An old man with a love for the road and a desire for money gets in with a cartel. Meanwhile, a DEA agent has to make some arrests if he is to return to his hometown. Sounds quite the material for a thriller, yes? Director Clint Eastwood tells you hi, and fashions a drama out of this premise. It’s a story that is focussed less on the guns, but more on them wielding them, and who they are aiming the crosshairs at. That’s why you have dry conversations between agent Colin Bates (Bradley Cooper) and his boss (Lawrence Fishburne), which typically end with the latter giving permission for the former’s plans. It’s how you imagine these bureaucratic conversations typically happen. This film takes long, deep breaths, even if its characters aren’t allowed by life to do the same. Agent Bates needs to make urgent arrests, and has barely any time to settle down in the new town. The 90-year-old Earl Stone (Clint Eastwood) is getting kicked out of his place and needs some quick money. His family meanwhile could do with some of it too, and more importantly, with some of his time. Earl seems convinced though that he’s living life to the fullest. He’s constantly going around telling people to do the same, and has plenty of condescension for the world of mobile phones and the internet. But the film asks how much he really is living, if it’s not shared with those who matter.
Director: Clint Eastwood
Cast: Clint Eastwood, Bradley Cooper, Michael Pena, Alison Eastwood
The Mule throws up such questions every once in a while, and it’s able to only because it’s less concerned with being about sparring between the DEA and the narcos, and more with drawing a life size portrait of an old man, of a flawed nonagenarian who’s quite difficult to like. I’m quite fascinated by films whose central character is as disagreeable. I suppose it helps you measure him up from a distance. Does he feel guilty about drinking at a bar as his daughter is getting married? Is he unwilling to be with his family, or unable? Clint Eastwood is brilliant as the character, and plays him with a confusing mix of vulnerability and strength. He’s at once arrogant, and at once, not. He’s at once scared of death, and at once, not. He has a biting tongue, but knows exactly when to shut up — like when a few cartel musclemen threaten him with firearms. This isn’t a film to take such easy opportunities to create heroic moments for him because let’s face the truth, he isn’t a hero. He’s a lousy piece of work who’s in need of redemption, even if he will do everything possible to convince you otherwise.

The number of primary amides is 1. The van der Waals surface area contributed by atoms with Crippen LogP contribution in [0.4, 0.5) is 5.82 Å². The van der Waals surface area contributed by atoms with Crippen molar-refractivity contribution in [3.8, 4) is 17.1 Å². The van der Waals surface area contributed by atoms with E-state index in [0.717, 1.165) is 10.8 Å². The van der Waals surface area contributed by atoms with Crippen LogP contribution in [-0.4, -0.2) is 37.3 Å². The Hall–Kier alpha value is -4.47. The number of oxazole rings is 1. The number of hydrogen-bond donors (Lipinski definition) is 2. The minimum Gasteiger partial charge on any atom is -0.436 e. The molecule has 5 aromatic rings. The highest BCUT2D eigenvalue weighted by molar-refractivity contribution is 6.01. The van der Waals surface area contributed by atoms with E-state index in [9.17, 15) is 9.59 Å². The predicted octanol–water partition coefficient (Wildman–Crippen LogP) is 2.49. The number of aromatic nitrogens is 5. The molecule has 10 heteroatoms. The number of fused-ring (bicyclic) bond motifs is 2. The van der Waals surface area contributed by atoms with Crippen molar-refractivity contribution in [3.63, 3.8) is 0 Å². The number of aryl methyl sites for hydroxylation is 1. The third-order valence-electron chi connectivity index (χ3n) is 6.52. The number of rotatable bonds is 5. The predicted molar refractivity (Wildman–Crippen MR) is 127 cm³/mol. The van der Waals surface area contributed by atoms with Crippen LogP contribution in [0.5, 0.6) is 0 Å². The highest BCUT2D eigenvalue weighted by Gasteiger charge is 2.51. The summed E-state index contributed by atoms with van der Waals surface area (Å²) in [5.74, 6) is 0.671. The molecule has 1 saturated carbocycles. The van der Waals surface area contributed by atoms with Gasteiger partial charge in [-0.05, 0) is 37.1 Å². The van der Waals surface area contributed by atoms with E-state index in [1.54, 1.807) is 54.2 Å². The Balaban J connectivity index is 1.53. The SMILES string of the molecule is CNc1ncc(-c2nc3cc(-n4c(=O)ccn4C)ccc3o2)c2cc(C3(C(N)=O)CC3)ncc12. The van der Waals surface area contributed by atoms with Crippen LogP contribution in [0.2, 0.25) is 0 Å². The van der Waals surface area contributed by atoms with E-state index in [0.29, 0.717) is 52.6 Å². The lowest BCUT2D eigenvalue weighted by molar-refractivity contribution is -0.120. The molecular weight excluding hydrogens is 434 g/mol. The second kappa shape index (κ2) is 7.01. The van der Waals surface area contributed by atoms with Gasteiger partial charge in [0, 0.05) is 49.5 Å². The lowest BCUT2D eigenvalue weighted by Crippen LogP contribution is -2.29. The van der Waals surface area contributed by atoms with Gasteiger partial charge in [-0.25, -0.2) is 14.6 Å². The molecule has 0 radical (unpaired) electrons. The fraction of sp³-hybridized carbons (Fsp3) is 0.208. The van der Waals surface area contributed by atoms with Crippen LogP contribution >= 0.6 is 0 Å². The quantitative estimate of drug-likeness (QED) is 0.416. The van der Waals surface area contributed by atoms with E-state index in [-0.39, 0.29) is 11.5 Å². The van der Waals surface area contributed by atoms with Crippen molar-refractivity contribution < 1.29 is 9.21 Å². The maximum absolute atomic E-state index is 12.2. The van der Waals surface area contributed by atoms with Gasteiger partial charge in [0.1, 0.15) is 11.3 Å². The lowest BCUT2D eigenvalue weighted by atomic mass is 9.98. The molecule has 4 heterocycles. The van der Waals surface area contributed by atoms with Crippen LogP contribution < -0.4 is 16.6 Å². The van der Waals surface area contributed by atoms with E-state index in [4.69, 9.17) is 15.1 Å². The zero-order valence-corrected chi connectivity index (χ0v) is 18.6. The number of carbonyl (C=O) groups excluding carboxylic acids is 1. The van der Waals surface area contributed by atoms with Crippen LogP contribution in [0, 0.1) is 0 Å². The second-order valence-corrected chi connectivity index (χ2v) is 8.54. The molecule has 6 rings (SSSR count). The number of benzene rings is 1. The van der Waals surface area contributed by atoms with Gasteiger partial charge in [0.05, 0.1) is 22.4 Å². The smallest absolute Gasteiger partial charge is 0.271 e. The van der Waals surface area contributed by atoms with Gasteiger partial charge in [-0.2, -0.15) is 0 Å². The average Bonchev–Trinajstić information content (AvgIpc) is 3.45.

I admired that The Mule extends its humanisation to the cartel workers, without ever stepping into the zone of romanticisation. One of the narcos men, Julio, is originally shown to be a cold, manipulative boss, but like a flicked coin, you see the other side: a loyal man who’s grateful for having been rescued out of insignificance. And then the side turns again. Another narcos man, one far colder and brutal than Julio, is also shown to possess a reasonably tender side, when his empathy almost threatens to cost him his life. It’s fascinating to observe these changes, without ever deeming them to be inconsistencies. It’s just the many shades of being human. Some people are good at, say, family rearing, and some aren’t. Some people want to, but can’t. As a wizened Earl says, “Unfortunately, I can’t buy time.” For the most part, I found The Mule to be an engaging portrait of a horticulturist who comes to terms with the oxymoronic truth that some flowers blossom only as they wither.
This review was written for Cinema Express, the cinema division of The New Indian Express. All copyrights belong to the organisation. Do link to its page if you’d like to share it.